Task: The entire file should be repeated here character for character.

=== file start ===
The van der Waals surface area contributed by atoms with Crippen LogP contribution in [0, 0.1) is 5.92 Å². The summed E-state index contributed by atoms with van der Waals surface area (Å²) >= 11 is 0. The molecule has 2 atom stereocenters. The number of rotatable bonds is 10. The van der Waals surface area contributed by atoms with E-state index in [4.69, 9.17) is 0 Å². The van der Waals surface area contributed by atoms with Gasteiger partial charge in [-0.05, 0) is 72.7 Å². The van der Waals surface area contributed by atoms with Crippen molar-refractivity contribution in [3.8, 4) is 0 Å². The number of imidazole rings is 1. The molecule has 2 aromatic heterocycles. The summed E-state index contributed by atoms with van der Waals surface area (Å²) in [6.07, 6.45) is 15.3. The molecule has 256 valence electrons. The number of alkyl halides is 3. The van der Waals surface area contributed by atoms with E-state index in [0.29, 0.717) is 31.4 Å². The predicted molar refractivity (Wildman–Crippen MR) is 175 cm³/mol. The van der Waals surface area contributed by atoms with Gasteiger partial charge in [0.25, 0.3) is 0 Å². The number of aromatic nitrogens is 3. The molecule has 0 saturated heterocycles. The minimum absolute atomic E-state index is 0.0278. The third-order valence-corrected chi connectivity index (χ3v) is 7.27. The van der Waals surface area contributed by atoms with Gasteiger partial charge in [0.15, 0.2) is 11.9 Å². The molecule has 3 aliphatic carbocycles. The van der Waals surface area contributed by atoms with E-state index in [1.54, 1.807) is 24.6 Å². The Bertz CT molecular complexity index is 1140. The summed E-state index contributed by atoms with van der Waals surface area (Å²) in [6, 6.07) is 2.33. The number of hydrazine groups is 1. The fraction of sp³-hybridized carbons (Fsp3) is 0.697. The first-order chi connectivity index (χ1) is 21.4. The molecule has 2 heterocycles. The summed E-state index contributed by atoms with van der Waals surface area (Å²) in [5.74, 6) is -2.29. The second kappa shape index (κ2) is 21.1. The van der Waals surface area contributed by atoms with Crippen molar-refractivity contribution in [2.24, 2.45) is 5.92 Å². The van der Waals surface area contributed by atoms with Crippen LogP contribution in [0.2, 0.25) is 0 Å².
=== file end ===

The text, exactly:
The van der Waals surface area contributed by atoms with Crippen LogP contribution in [0, 0.1) is 5.92 Å². The summed E-state index contributed by atoms with van der Waals surface area (Å²) >= 11 is 0. The molecule has 2 atom stereocenters. The number of rotatable bonds is 10. The van der Waals surface area contributed by atoms with E-state index in [4.69, 9.17) is 0 Å². The van der Waals surface area contributed by atoms with Gasteiger partial charge in [-0.05, 0) is 72.7 Å². The van der Waals surface area contributed by atoms with Crippen molar-refractivity contribution in [3.8, 4) is 0 Å². The number of imidazole rings is 1. The molecule has 2 aromatic heterocycles. The summed E-state index contributed by atoms with van der Waals surface area (Å²) in [6.07, 6.45) is 15.3. The molecule has 256 valence electrons. The number of alkyl halides is 3. The van der Waals surface area contributed by atoms with E-state index in [0.29, 0.717) is 31.4 Å². The predicted molar refractivity (Wildman–Crippen MR) is 175 cm³/mol. The van der Waals surface area contributed by atoms with Gasteiger partial charge in [0.25, 0.3) is 0 Å². The number of aromatic nitrogens is 3. The molecule has 0 saturated heterocycles. The minimum absolute atomic E-state index is 0.0278. The third-order valence-corrected chi connectivity index (χ3v) is 7.27. The van der Waals surface area contributed by atoms with Gasteiger partial charge in [0.15, 0.2) is 11.9 Å². The molecule has 3 aliphatic carbocycles. The van der Waals surface area contributed by atoms with E-state index in [1.54, 1.807) is 24.6 Å². The Bertz CT molecular complexity index is 1140. The summed E-state index contributed by atoms with van der Waals surface area (Å²) in [6, 6.07) is 2.33. The number of hydrazine groups is 1. The fraction of sp³-hybridized carbons (Fsp3) is 0.697. The first-order chi connectivity index (χ1) is 21.4. The molecule has 2 heterocycles. The summed E-state index contributed by atoms with van der Waals surface area (Å²) in [5.74, 6) is -2.29. The second kappa shape index (κ2) is 21.1. The van der Waals surface area contributed by atoms with Crippen molar-refractivity contribution in [2.24, 2.45) is 5.92 Å². The van der Waals surface area contributed by atoms with Crippen LogP contribution in [0.2, 0.25) is 0 Å².